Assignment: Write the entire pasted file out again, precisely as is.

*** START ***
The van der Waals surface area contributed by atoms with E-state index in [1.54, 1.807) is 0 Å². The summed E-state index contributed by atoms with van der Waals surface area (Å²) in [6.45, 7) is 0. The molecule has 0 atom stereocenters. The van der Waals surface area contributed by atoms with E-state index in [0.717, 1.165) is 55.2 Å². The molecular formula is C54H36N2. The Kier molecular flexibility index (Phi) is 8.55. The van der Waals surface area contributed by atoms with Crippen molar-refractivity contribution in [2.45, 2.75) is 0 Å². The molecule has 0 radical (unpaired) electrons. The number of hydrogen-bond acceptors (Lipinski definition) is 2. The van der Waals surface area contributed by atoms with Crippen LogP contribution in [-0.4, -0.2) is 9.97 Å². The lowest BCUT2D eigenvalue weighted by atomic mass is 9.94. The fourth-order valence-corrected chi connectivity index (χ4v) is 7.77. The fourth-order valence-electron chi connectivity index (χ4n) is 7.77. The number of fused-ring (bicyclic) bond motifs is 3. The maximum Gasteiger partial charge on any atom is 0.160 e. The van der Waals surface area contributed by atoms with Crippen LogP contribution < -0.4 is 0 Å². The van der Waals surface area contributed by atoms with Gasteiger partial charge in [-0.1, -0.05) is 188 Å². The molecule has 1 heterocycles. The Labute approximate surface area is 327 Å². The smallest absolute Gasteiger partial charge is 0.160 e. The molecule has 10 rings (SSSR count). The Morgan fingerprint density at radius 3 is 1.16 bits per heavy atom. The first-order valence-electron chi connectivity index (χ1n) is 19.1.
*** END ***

The van der Waals surface area contributed by atoms with E-state index in [1.54, 1.807) is 0 Å². The summed E-state index contributed by atoms with van der Waals surface area (Å²) in [6.45, 7) is 0. The molecule has 0 atom stereocenters. The van der Waals surface area contributed by atoms with E-state index in [0.717, 1.165) is 55.2 Å². The molecular formula is C54H36N2. The Kier molecular flexibility index (Phi) is 8.55. The van der Waals surface area contributed by atoms with Crippen molar-refractivity contribution in [2.45, 2.75) is 0 Å². The molecule has 0 radical (unpaired) electrons. The number of hydrogen-bond acceptors (Lipinski definition) is 2. The van der Waals surface area contributed by atoms with Crippen LogP contribution in [-0.4, -0.2) is 9.97 Å². The lowest BCUT2D eigenvalue weighted by atomic mass is 9.94. The fourth-order valence-corrected chi connectivity index (χ4v) is 7.77. The fourth-order valence-electron chi connectivity index (χ4n) is 7.77. The number of fused-ring (bicyclic) bond motifs is 3. The maximum Gasteiger partial charge on any atom is 0.160 e. The van der Waals surface area contributed by atoms with Crippen LogP contribution < -0.4 is 0 Å². The van der Waals surface area contributed by atoms with Gasteiger partial charge in [-0.1, -0.05) is 188 Å². The molecule has 1 heterocycles. The Labute approximate surface area is 327 Å². The smallest absolute Gasteiger partial charge is 0.160 e. The molecule has 10 rings (SSSR count). The Morgan fingerprint density at radius 3 is 1.16 bits per heavy atom. The first-order valence-electron chi connectivity index (χ1n) is 19.1.